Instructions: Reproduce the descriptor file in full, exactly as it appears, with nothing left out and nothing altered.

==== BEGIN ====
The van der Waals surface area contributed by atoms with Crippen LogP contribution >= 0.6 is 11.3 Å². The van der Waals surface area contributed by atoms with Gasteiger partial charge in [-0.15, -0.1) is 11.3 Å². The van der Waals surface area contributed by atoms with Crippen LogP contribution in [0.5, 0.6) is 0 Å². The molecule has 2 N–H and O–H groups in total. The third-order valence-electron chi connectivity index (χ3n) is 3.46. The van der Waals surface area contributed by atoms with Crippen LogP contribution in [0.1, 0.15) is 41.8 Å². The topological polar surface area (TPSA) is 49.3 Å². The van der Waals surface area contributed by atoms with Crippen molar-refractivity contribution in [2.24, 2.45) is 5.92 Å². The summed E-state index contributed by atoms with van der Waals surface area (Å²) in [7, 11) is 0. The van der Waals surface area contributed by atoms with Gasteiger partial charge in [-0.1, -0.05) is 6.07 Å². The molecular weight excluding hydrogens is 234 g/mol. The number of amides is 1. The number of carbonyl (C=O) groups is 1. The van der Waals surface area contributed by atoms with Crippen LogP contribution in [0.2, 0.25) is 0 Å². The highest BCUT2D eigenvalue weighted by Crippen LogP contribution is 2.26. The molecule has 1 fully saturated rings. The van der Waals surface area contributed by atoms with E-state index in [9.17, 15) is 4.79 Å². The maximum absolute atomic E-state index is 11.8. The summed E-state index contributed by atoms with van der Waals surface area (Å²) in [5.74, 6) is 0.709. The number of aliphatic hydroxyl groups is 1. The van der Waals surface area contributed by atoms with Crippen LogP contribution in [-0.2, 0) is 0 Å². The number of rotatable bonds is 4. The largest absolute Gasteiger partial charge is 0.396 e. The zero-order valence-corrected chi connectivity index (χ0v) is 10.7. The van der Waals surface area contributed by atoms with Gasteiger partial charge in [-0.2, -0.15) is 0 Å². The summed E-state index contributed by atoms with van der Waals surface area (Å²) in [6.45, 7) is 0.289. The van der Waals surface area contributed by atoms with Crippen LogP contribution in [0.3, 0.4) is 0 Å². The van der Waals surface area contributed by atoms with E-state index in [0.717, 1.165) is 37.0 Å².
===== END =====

The van der Waals surface area contributed by atoms with Crippen LogP contribution >= 0.6 is 11.3 Å². The van der Waals surface area contributed by atoms with Gasteiger partial charge in [-0.15, -0.1) is 11.3 Å². The van der Waals surface area contributed by atoms with Crippen LogP contribution in [0.5, 0.6) is 0 Å². The molecule has 2 N–H and O–H groups in total. The third-order valence-electron chi connectivity index (χ3n) is 3.46. The van der Waals surface area contributed by atoms with Crippen LogP contribution in [0.1, 0.15) is 41.8 Å². The topological polar surface area (TPSA) is 49.3 Å². The van der Waals surface area contributed by atoms with Crippen molar-refractivity contribution in [2.24, 2.45) is 5.92 Å². The summed E-state index contributed by atoms with van der Waals surface area (Å²) in [7, 11) is 0. The van der Waals surface area contributed by atoms with Gasteiger partial charge in [-0.1, -0.05) is 6.07 Å². The molecular weight excluding hydrogens is 234 g/mol. The number of amides is 1. The number of carbonyl (C=O) groups is 1. The van der Waals surface area contributed by atoms with Crippen LogP contribution in [0.2, 0.25) is 0 Å². The highest BCUT2D eigenvalue weighted by Crippen LogP contribution is 2.26. The molecule has 1 fully saturated rings. The van der Waals surface area contributed by atoms with E-state index in [9.17, 15) is 4.79 Å². The maximum absolute atomic E-state index is 11.8. The summed E-state index contributed by atoms with van der Waals surface area (Å²) in [5.74, 6) is 0.709. The number of aliphatic hydroxyl groups is 1. The van der Waals surface area contributed by atoms with Crippen LogP contribution in [-0.2, 0) is 0 Å². The number of rotatable bonds is 4. The largest absolute Gasteiger partial charge is 0.396 e. The zero-order valence-corrected chi connectivity index (χ0v) is 10.7. The van der Waals surface area contributed by atoms with Gasteiger partial charge in [-0.2, -0.15) is 0 Å². The summed E-state index contributed by atoms with van der Waals surface area (Å²) in [6.45, 7) is 0.289. The van der Waals surface area contributed by atoms with Crippen LogP contribution in [0.3, 0.4) is 0 Å². The van der Waals surface area contributed by atoms with E-state index in [0.717, 1.165) is 37.0 Å².